N.Y.: NYC Restricts Employers’ Use of Consumer Credit Information

By Rosemarie Lally May 18, 2015

New York City Mayor Bill de Blasio signed a bill May 6, 2015, amending the city’s Human Rights Law (NYHRL) to make it an unlawful discriminatory practice to request or use an applicant’s consumer credit history in making employment decisions.

The Stop Credit Discrimination in Employment Act, passed April 16 by the New York City Council on a 47-3 vote, amends NYHRL to define “consumer credit history” as including written and other information obtained through credit reports, credit scores, or other information obtained directly from the applicant or employee about that individual’s creditworthiness, credit standing, credit capacity, or payment history.

The measure prohibits employers from discriminating against applicants or employees with respect to hiring, compensation, or the terms, conditions, or privileges of employment based on their consumer credit history.

Under the law employers may request the consumer credit history information of applicants and employees in response to any lawful subpoena, court order, or law enforcement investigation. Further, although the law provides no broad exemptions for the financial sector, it allows employers to request consumer credit information from applicants and employees in certain limited circumstances including when hiring for:

*Positions for which an employer is required by state or federal law, regulations, or a self-regulatory organization to use an individual's consumer credit history for employment purposes;

Police officer or public safety positions, or appointed positions in which a high degree of public trust is placed.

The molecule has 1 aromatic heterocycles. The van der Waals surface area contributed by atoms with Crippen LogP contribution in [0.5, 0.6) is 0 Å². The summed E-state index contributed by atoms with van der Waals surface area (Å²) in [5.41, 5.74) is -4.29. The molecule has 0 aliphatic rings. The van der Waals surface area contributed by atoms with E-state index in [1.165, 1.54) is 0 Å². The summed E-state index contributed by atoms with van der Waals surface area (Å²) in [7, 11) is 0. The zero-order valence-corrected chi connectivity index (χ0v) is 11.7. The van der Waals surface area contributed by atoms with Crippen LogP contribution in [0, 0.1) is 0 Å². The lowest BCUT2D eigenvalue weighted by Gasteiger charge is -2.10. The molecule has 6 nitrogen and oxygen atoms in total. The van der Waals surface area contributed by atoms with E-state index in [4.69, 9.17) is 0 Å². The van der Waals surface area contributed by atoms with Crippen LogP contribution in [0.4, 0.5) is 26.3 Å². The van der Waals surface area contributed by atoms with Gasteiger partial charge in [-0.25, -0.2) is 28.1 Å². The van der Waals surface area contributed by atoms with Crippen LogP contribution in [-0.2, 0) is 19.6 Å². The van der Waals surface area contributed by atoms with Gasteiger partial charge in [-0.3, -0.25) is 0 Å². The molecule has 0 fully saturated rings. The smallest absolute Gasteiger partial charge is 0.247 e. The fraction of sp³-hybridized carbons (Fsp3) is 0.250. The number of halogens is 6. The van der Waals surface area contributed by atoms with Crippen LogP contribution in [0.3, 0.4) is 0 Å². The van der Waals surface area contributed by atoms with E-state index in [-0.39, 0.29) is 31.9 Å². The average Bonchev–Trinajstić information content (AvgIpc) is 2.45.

*Positions in which an employee is required to be bonded.

*Positions in which an employee is required to possess security clearance under federal or state law.

*Non-clerical positions that entail regular access to trade secrets, intelligence information, or national security information.

*Positions having signatory authority over third-party funds or assets valued at $10,000 or more;

Positions carrying a fiduciary responsibility to the employer with the authority to enter financial agreements valued at $10,000 or more on behalf of the employer.

*Positions with regular duties that allow the employee to modify digital security systems established to prevent the unauthorized use of the networks or databases of the employer or its clients.

The law goes into effect 120 days after its enactment.

Similar laws limiting employers' use of credit information in employment have been adopted by 11 states: California, Colorado, Connecticut, Delaware, Hawaii, Illinois, Maryland, Nevada, Oregon, Vermont and Washington.

Rosemarie Lally, J.D., is a freelance legal writer and editor based in Washington, D.C.

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